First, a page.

Letters Blogatory

The Blog of International Judicial Assistance | By Ted Folkman of Folkman LLC

ICC Building
Credit: OSeveno, CC BY-SA 4.0, via Wikimedia Commons

Event Announcement: Challenges for the International Criminal Court

Posted on April 15, 2021

Boston Bar AssociationReaders, the International Law Section of the Boston Bar Association is proud to be sponsoring a webinar on May 6, 2021 at 12:00 EDT (UTC -4): “Challenges for the International Criminal Court.” The event, which is free and open to the public, will feature Alex Whiting of Harvard Law School, Beth Van Schaack of Stanford Law School, and Sam Lowery of Bankside Chambers, and it will be modified by Kim West. Here is the overview:

Established by the Rome Statute in 2002, the International Criminal Court is the only permanent international judicial body to try individuals for genocide, crimes against humanity and war crimes. The Biden Administration recently rescinded sanctions levied against ICC Prosecutor Fatou Bensouda, who will be ending her nine-year term shortly. The new Prosecutor, British barrister Karim Khan, will take office in June after prevailing in a highly criticized election process. Multiple challenges are in store for Khan, including criticism of the organization for its lack of prosecutions, geo-centric investigations and inefficiency.

Please join our discussion with international experts and practitioners in their view of the historical challenges of the ICC, the recent election of the new prosecutor and hopes for the future of the organization.

Registration is required for non-BBA members, and if you would like to register, please send me an email (ted@folkman.law) and I will arrange it.

Ted with the New Book

Book of the Day: Arbitration of International Intellectual Property Disputes

Posted on April 12, 2021

Readers, check out the second edition of Arbitration of International Intellectual Property Disputes, just out from JURIS. My colleague David Evans and I have a chapter on choice of law and conflict of laws. There are many excellent authors from around the world, but I’m happy to report that Boston is well-represented, with Meriann Panarella, Philip O’Neill, and Conna Weiner among the authors. The book is worth your time! As I have come to expect, Tom Halket, the editor, did a terrific job pulling this project together. As you can imagine, getting a lot of lawyers to pull in the same direction can be a challenge.

Case of the Day: Gorsoan v. Bullock

Posted on April 6, 2021

The case of the day is Gorsoan Ltd. v. Bullock (Fla. Cir. Ct. 2020). I came across the case on the website of friend of the blog George Benaur. I wrote about a related § 1782 proceeding in July 2020.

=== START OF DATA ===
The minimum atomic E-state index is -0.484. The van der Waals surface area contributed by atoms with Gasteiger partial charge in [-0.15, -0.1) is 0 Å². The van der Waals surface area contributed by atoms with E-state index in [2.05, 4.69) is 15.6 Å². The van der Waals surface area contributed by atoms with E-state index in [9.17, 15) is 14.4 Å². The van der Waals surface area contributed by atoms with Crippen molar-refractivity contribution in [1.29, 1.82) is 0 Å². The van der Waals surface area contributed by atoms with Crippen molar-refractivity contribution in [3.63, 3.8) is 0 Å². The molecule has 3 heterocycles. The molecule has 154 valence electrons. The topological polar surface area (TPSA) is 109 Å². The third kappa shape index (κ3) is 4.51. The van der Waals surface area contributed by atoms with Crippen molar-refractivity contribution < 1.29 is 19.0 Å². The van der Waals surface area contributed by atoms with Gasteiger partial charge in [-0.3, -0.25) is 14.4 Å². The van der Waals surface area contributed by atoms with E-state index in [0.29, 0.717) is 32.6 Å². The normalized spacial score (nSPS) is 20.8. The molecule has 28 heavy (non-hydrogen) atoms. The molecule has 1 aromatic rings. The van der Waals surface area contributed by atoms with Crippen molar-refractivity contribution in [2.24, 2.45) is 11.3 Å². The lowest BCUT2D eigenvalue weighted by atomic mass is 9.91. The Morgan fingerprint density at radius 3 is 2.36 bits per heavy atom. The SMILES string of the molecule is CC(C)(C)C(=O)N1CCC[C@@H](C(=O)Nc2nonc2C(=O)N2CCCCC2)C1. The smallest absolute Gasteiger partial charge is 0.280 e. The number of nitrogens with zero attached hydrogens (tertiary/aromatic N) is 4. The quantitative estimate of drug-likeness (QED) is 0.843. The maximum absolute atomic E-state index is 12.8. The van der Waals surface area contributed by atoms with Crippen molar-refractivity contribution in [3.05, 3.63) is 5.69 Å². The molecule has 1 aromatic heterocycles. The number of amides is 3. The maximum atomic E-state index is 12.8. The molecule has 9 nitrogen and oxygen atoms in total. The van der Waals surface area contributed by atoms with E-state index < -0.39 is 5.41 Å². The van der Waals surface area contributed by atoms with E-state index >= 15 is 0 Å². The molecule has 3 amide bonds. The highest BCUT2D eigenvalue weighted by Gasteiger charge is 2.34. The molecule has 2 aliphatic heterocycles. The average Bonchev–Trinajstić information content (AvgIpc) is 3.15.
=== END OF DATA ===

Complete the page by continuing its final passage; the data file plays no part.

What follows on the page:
The question in the case was whether the Florida courts should recognize and enforce a Mareva injunction, i.e., an asset-freeze injunction, entered by a court in Cyprus. The injunction was interlocutory. The Florida court enforced the Cyprus injunction on the grounds that, in general, foreign decrees should be enforced unless contrary to public policy, without undertaking the traditional analysis courts use in deciding whether to enter a preliminary injunction.

I am not sure that the ruling is correct, although I do not say that it is wrong. The court cited § 102, cmt. g of the Restatement (Second) of Conflicts of Laws, which reads:

It can therefore be assumed that a decree rendered in a foreign nation which orders or enjoins the doing of an act will be enforced in this country provided that such enforcement is necessary to effectuate the decree and will not impose an undue burden upon the American court and provided further that in the view of the American court the decree is consistent with fundamental principles of justice and of good morals.

But the blackletter rule of Section 102 makes it clear that the section is talking about judgments:

A valid judgment that orders the doing of an act other than the payment of money, or that enjoins the doing of an act, may be enforced, or be the subject of remedies, in other states.

Does the Restatement mean to include preliminary injunctions? It’s not clear from the face of the relevant section, § 92 and comments. “Judgment,” in the Restatement, “is a general term which includes not only judgments at law but also the orders, injunctions or decrees of equity courts, and the judgments of probate courts, admiralty courts and other special courts.” But does that mean permanent injunctions or decrees that come at the end of the case, or interlocutory orders? If it includes interlocutory orders, are interlocutory orders that a court issues in a purely legal action, where the words “injunction” or “decree” would not apply, also entitled to recognition and enforcement? If a US court orders a foreign litigant to turn over particular documents in discovery, could I take that order to the relevant foreign court and ask to have it enforced on comity grounds?

As I say, I am not sure what the right answer is here. All of this is not to say, by the way, that a plaintiff should not be able to get an asset freeze injunction in the United States (at least in state courts, in light of Grupo Mexicano, which freezes federal equity jurisdiction in the amber of 1789). But the question is whether the plaintiff is simply obtaining recognition of a foreign decree, or whether the plaintiff needs to make the usual showing of irreparable harm, likely success on the merits, etc.